U.S. District Judge Carl Barbier said he will likely render a ruling on a plaintiff motion to monitor ex parte communications between BP and oil spill claims administrator Ken Feinberg this week.
Last month plaintiff lawyers filed a motion in the U.S. District Court for the Eastern District of Louisiana that claimed GCCF administrator Feinberg "seems indistinguishable from a defense attorney attempting to settle cases on behalf of BP."
The motion essentially accuses Feinberg of working as a BP lawyer and the GCCF of lacking transparency when it comes to why it accepts or denies claims. The motion claims that the "GCCF is undoubtedly acting pursuant to a BP mandate" to "avoid lawsuits."
BP attorneys Don Haycraft, Keith Jarrett, Richard Godfrey, Andrew Langan and Robert Brock filed their opposition Jan. 26.
BP claims "the factual record before the Court does not support - but contradicts - the need for relief sought by plaintiffs."
The defendants point to a letter by New York University legal ethics professor Stephen Gillers to Feinberg as ethical counsel on the matter. Gillers wrote that the plaintiffs' "suggestion that you are not independent because you are BP's lawyer is wrong. You are not BP's lawyer."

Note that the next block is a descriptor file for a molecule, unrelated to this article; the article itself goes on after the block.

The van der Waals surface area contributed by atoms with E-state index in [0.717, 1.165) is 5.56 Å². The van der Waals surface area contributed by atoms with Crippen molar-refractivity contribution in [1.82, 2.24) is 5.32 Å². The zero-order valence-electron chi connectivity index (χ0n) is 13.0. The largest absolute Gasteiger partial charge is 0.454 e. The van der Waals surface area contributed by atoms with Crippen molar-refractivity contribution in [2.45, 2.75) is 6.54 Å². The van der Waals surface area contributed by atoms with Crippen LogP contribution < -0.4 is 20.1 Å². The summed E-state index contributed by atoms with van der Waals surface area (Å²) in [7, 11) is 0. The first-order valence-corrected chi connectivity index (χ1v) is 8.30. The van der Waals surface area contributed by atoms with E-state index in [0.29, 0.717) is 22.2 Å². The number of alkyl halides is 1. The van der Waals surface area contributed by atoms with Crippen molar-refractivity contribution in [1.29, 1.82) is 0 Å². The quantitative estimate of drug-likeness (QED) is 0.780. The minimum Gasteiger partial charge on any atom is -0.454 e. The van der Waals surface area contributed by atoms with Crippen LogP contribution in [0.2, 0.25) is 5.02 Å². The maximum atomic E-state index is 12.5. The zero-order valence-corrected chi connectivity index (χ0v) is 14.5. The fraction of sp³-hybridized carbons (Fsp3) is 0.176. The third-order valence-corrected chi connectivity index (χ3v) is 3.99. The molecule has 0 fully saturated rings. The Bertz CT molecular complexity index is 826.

The defense motion also argues that the plaintiffs are asking the court "to censor the speech of non-parties (Mr. Feinberg and the GCCF) and then dictate what they must say. ... The law permits no such thing."
The motion denies any claims by the plaintiffs that BP is controlling the GCCF or that Feinberg reports to BP, stating "the record is clear that while the GCCF is funded by BOP and has a contract with BOP, subject to the legal requirements of [the Oil Pollution Act], the Feinberg Rozen firm makes OPA claims decisions for the GCCF, not BP."
Barbier did not hear oral arguments at the Jan. 28 BP MDL status conference, saying "everything's already been said."
No plaintiff or defense attorneys had anything to add.
Federal MDL 2:10-md-02179B